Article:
Caroll Spinney spielte fast 50 Jahre lang gleich zwei meiner Lieblings-Muppets aus der Sesamstraße, Bibo (Big Bird) und Oscar aus der Tonne. Erst 2018 zog er sich als letzter verbliebene Puppenspieler der Originalbesetzung zurück, nun ist Caroll Spinney im Alter 85 Jahren gestorben.
In einem Interview mit NPR aus dem Jahr 2003 anlässlich seiner damals neu veröffentlichten Biografie „Life inside Big Bird“ erklärte er, warum Kinder den grummeligen, immer schlecht gelaunten Oscar aus der Tonne so gerne mögen: „Because he’s honest“. Sad Day.
Mach’s gut, Caroll, danke für die gelben Riesenvögel und die grummeligen Mülltonnenbewohner.
Caroll Spinney, the puppeteer who played Big Bird and Oscar the Grouch for 49 years at “Sesame Street,” died in Connecticut after living with dystonia. He was 85.
Sesame Workshop announced his death, calling him an “artistic genius” whose “legacy here at Sesame Workshop and in the cultural firmament will be unending.”
“His enormous talent and outsized heart were perfectly suited to playing the larger-than-life yellow bird who brought joy to generations of children and countless fans of all ages around the world,” the announcement continued, “and his lovably cantankerous grouch gave us all permission to be cranky once in a while.”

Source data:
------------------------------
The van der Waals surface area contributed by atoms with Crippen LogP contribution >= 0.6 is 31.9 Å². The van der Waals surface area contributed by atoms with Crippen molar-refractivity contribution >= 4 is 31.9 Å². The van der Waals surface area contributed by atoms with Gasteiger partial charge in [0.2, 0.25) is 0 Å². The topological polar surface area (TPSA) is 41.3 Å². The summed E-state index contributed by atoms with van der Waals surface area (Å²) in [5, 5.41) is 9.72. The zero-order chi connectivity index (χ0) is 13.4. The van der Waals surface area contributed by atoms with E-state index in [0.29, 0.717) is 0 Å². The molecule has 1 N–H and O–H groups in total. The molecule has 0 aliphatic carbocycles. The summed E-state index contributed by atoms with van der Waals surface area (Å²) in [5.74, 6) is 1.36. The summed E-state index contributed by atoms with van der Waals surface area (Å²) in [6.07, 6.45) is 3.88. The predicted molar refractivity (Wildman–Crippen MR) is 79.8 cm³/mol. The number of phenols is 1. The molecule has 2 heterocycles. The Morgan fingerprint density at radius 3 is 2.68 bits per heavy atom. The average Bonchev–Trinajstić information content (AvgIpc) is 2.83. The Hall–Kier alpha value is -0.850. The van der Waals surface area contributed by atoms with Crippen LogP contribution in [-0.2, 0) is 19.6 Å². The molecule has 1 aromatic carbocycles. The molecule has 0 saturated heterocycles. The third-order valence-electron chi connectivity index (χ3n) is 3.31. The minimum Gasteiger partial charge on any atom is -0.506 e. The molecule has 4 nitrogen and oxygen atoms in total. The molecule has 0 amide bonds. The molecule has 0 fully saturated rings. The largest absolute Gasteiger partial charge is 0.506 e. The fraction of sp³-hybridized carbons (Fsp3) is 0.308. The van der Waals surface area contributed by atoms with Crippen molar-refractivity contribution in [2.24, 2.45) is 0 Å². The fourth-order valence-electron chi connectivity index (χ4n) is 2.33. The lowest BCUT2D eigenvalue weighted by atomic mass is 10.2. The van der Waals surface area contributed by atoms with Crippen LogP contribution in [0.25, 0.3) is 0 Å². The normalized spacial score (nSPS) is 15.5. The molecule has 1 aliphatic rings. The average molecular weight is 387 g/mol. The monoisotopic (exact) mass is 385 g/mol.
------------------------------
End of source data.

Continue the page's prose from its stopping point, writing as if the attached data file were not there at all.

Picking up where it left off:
Spinney was with “Sesame Street” from the beginning in 1969, and continued working as Big Bird and Oscar through 2018, though he stopped performing inside the Big Bird costume in 2015 when it became too physically demanding. He first met Jim Henson in 1962 at a puppeteering festival, but the idea of working for him did not come about until they reconnected at another festival in 1969. As Big Bird and Oscar, he conducted several orchestras, including the Boston Pops, across the United States, China, and Australia.
A Life Inside Big Bird (NPR): Cheerful ‘Sesame Street’ Star Is also its Grouch, who explains why he doesn’t like being happy.
Big Bird is kind and sweet. But after performing him all day, Spinney says it’s almost therapeutic to switch to Oscar the Grouch. He got the idea for Oscar’s gruff voice when he heard a Manhattan taxi driver bark, “Where to, Mac?” Spinney thought, “Wow, what a voice.”
Spinney says children like Oscar because he’s honest. And even though he’s a fuzzy green monster, he’s very human. “I’ve often noted that the characters, the puppets, often demonstrate more humanity than the real people.”